All-trans retinoic acid directly inhibits granulocyte colony-stimulating factor-induced proliferation of CD34+ human hematopoietic progenitor cells.
Smeland EB., Rusten L., Jacobsen SE., Skrede B., Blomhoff R., Wang MY., Funderud S., Kvalheim G., Blomhoff HK.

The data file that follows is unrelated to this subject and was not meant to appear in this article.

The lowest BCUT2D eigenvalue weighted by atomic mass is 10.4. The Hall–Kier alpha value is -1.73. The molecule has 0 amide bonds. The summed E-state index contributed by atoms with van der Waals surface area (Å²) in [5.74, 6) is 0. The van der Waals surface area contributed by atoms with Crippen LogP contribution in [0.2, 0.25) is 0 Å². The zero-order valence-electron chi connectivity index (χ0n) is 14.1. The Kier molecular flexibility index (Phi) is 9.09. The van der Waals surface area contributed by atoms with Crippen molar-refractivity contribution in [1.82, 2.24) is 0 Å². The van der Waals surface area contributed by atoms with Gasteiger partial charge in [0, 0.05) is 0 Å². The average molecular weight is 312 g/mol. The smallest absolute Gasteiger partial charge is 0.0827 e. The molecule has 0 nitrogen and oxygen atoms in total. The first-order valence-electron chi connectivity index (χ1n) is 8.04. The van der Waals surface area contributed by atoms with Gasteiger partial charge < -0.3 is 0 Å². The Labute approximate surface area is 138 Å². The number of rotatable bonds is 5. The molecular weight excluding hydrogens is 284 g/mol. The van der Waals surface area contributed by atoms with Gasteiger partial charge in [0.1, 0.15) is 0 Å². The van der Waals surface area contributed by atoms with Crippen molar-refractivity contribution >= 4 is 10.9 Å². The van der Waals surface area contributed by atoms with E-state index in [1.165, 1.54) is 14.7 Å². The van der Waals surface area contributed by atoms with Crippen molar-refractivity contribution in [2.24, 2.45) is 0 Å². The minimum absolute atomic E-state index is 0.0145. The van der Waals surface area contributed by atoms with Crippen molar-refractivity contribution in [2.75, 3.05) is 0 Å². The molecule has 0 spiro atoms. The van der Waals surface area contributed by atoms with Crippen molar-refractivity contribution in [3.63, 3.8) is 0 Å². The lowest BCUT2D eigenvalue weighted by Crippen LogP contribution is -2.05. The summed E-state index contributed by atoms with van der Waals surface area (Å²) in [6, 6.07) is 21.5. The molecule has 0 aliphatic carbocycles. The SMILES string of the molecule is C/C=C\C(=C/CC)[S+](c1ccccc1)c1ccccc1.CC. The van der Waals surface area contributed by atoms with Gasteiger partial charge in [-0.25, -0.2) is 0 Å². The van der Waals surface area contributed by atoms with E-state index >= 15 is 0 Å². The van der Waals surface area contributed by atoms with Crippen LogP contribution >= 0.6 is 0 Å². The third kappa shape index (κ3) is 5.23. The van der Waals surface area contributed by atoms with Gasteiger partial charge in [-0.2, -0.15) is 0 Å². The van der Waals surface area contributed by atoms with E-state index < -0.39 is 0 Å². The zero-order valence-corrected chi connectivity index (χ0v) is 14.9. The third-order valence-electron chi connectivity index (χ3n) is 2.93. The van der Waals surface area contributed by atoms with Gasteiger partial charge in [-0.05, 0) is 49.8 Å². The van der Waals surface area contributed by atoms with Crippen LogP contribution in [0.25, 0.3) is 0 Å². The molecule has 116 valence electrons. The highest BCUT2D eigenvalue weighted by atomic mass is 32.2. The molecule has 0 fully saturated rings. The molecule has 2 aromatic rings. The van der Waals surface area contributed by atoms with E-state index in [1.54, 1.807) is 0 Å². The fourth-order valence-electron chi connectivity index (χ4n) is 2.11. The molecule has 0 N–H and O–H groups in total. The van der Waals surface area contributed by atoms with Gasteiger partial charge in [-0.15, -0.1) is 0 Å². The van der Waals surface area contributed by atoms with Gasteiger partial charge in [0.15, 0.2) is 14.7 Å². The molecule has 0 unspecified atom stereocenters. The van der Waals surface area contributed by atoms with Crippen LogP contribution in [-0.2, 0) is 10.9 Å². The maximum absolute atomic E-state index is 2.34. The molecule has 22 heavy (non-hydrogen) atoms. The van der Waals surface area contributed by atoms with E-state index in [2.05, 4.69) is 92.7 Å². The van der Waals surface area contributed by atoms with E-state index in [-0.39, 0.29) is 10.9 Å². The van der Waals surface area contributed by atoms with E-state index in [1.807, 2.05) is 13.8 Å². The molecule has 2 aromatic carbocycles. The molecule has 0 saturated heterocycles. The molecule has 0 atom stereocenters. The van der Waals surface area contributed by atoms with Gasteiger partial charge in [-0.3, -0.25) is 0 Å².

In this study we examine the effects of retinoids on purified CD34+ human hematopoietic progenitor cells. All-trans retinoic acid inhibited granulocyte colony-stimulating factor (G-CSF)-induced proliferation of CD34+ cells in short-term liquid cultures in a dose-dependent fashion with maximal inhibition of 72% at a concentration of retinoic acid of 1 mumol/L. Although no significant effects were observed on granulocyte-macrophage CSF (GM-CSF)--interleukin-3--or stem cell factor (SCF)-induced proliferation, the combinations of G-CSF and each of these cytokines were all inhibited. Moreover, retinol (3 mumol/L) and chylomicron remnant retinyl esters (0.1 mumol/L) in concentrations normally found in human plasma also had inhibitory effects. Single-cell experiments showed that the effects of retinoic acid were directly mediated. Retinoids also significantly inhibited G-CSF-induced colony formation in semisolid medium, with 88% inhibition observed at a concentration of retinoic acid of 1 mumol/L. However, we did not observe any effects of retinoic acid on G-CSF-induced differentiation as assessed by morphology and flowcytometry. Similar to previous findings using total bone marrow mononuclear cells, we observed a stimulation of GM-CSF-induced colony formation after 14 days. We also observed a stimulatory effect of low doses of retinoic acid (30 nmol/L) on blast-cell colony formation on stromal cell layers. Taken together, the data indicate that vitamin A present in human plasma has inhibitory as well as stimulatory effects on myelopoiesis.